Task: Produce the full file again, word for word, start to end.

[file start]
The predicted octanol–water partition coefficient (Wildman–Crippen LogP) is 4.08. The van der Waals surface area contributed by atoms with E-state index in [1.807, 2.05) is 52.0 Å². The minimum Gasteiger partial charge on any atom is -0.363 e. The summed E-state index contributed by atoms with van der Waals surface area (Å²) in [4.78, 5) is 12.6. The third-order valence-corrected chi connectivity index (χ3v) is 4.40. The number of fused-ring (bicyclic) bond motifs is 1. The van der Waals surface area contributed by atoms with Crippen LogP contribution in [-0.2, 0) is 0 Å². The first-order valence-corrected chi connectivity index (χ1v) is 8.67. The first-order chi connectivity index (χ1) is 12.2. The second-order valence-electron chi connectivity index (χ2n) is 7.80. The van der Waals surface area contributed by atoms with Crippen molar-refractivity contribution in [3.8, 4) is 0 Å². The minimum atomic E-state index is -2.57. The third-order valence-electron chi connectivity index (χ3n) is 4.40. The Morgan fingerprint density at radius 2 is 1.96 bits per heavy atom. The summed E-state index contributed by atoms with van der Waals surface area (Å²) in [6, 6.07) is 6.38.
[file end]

The predicted octanol–water partition coefficient (Wildman–Crippen LogP) is 4.08. The van der Waals surface area contributed by atoms with E-state index in [1.807, 2.05) is 52.0 Å². The minimum Gasteiger partial charge on any atom is -0.363 e. The summed E-state index contributed by atoms with van der Waals surface area (Å²) in [4.78, 5) is 12.6. The third-order valence-corrected chi connectivity index (χ3v) is 4.40. The number of fused-ring (bicyclic) bond motifs is 1. The van der Waals surface area contributed by atoms with Crippen LogP contribution in [-0.2, 0) is 0 Å². The first-order valence-corrected chi connectivity index (χ1v) is 8.67. The first-order chi connectivity index (χ1) is 12.2. The second-order valence-electron chi connectivity index (χ2n) is 7.80. The van der Waals surface area contributed by atoms with Crippen molar-refractivity contribution in [3.8, 4) is 0 Å². The minimum atomic E-state index is -2.57. The third-order valence-electron chi connectivity index (χ3n) is 4.40. The Morgan fingerprint density at radius 2 is 1.96 bits per heavy atom. The summed E-state index contributed by atoms with van der Waals surface area (Å²) in [6, 6.07) is 6.38.